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Old 09-15-2013, 06:22 AM   #1
bytenel
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Sep 2013
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I am a new brewer and I am trying to make a better batch! I was wondering if anyone has experience with beer that is overly fizzy after conditioning when they have it opened up. It seems like I can't get that right! Also, what can help change the color of a batch? Is it dependent on the grains mostly or should I worry about my hops and malt too?

 
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Old 09-15-2013, 07:27 AM   #2
MindenMan
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Aug 2012
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Over fizzy is referred to as "gushers", and we have all gone through that at least once. Before you bottled, did you take hydro reading at least three days apart without change? If so, then something may have gotten a slight infection. Also, at the end of your room temperature bottle conditioning, did you leave them in the fridge for a week or close to it? Cold liquids absorb gas better. As far as color goes, generally speaking the type of grain controls that, but extra long boils can darken the wort too. You don't say how many batches of beer you have brewed, but if they are all gushers, you are doing something constantly "wrong". If you are new, don't beat yourself up too badly. It takes practice to produce good bear every single time, and even the seasoned pro's i'm sure, have an troublesome batch now and then.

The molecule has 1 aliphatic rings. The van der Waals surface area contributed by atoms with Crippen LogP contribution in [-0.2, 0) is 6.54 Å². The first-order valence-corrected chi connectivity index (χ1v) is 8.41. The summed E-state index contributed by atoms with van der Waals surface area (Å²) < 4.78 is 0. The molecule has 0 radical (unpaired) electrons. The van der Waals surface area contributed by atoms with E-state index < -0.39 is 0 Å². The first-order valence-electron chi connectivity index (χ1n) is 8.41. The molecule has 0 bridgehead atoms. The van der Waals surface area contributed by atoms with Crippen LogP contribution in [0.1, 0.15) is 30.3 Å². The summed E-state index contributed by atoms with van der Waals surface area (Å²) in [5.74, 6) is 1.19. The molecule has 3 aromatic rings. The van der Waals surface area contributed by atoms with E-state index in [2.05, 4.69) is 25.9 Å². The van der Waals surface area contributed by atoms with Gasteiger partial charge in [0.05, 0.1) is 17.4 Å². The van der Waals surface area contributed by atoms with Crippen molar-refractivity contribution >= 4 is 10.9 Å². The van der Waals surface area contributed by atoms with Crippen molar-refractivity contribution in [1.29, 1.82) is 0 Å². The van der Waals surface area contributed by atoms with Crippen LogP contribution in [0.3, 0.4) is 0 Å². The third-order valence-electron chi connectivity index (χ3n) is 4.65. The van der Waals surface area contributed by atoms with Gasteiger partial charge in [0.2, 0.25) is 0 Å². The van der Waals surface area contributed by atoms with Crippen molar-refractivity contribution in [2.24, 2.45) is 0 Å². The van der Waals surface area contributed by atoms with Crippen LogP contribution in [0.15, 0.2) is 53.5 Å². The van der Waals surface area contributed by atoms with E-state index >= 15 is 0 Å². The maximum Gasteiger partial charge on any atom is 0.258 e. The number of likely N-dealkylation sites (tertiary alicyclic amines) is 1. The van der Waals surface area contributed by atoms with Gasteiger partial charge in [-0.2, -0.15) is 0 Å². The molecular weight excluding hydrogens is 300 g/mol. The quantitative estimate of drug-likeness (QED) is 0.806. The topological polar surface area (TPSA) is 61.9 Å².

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Old 09-15-2013, 08:45 AM   #3
dgr
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Jun 2013
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You should provide all the detail you can so someone can give you meaningful direction on resolving the carbonation issue. How long did you ferment and at what temperature? Did you take gravity readings? If so, when and what were they? How much sugar did you use to bottle how many gallons of beer? How long did you condition them and at what temperature? How long were they in the fridge before you opened them?